Dearne Valley, South Yorkshire

This case study aims to present how a combined ecosystem services and economic valuation approach can be used to understand the implications of an environmental conservation plan. It uses a value transfer methodology to assess the costs and benefits of possible changes in ecosystem services from a local restoration project in the Dearne Valley. The Dearne Valley is a semi-rural landscape which follows the River Dearne in South Yorkshire. The Dearne Valley Green Heart (DVGH) project is a large, coordinated restoration project to restore habitat and enhance the ecosystem services of the local environment. A Natural England report summarises the likely effects the DVGH project may have on the ecosystem services provided in the area. A baseline is established, and a qualitative and quantitative assessment of the ecosystem service changes is calculated. A monetary valuation is estimated for each of the ecosystem services investigated. Baseline economic values are estimated, and a monetary value for ecosystem service changes is assigned.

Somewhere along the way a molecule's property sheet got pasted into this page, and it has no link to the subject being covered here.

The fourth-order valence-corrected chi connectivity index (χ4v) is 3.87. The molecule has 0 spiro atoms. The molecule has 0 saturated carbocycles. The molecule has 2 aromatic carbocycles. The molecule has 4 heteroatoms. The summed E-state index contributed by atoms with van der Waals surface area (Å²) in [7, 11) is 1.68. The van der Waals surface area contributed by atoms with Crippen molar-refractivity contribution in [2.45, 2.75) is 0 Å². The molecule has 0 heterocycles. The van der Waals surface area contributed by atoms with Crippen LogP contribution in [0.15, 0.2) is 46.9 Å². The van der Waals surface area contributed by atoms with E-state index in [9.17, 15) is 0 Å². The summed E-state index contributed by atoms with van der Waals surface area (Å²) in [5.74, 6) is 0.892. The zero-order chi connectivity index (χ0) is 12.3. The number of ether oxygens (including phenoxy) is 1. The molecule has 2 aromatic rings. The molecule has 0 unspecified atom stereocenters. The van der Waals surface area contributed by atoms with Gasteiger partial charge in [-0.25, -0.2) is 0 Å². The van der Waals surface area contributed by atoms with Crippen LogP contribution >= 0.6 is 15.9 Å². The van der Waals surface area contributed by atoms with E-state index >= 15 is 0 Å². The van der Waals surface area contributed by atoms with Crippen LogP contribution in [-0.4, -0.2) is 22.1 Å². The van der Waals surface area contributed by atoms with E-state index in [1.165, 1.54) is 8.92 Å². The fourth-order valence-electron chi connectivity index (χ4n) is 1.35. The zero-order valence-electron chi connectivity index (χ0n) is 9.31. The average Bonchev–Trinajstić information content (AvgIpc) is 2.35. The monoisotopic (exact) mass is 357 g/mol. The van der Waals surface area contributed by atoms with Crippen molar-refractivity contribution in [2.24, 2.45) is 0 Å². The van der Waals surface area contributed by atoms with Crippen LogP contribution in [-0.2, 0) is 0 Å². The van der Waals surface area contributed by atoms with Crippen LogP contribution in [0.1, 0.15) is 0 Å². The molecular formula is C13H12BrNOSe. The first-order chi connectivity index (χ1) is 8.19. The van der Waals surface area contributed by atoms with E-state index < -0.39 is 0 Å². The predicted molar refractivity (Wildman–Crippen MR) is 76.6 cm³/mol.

London Borough of Ealing

The Ealing i-Tree Eco project provides a comprehensive study on the structure and value of the urban forest across the London Borough of Ealing. In 2017, Ealing Council partnered with Trees for Cities, Treeconomics, Forest Commission, Forestry Research and the Greater London Authority to deliver London’s first borough-level i-Tree Eco project. The i-Tree Eco tool has been developed to help quantify and value some of the environmental benefits provided by urban trees. This project calculated the impact urban trees had on pollution removal, carbon storage & sequestration, and storm water alleviation. The total annual benefits of Ealing Borough’s trees were estimated at £1.6 million. This detailed account of Ealing’s trees provides relevant information and recommendations to inform the council’s tree strategy in the short, medium and long-term and provides the baseline information for ward level comparisons.

Suffolk Catchment, southern East Anglia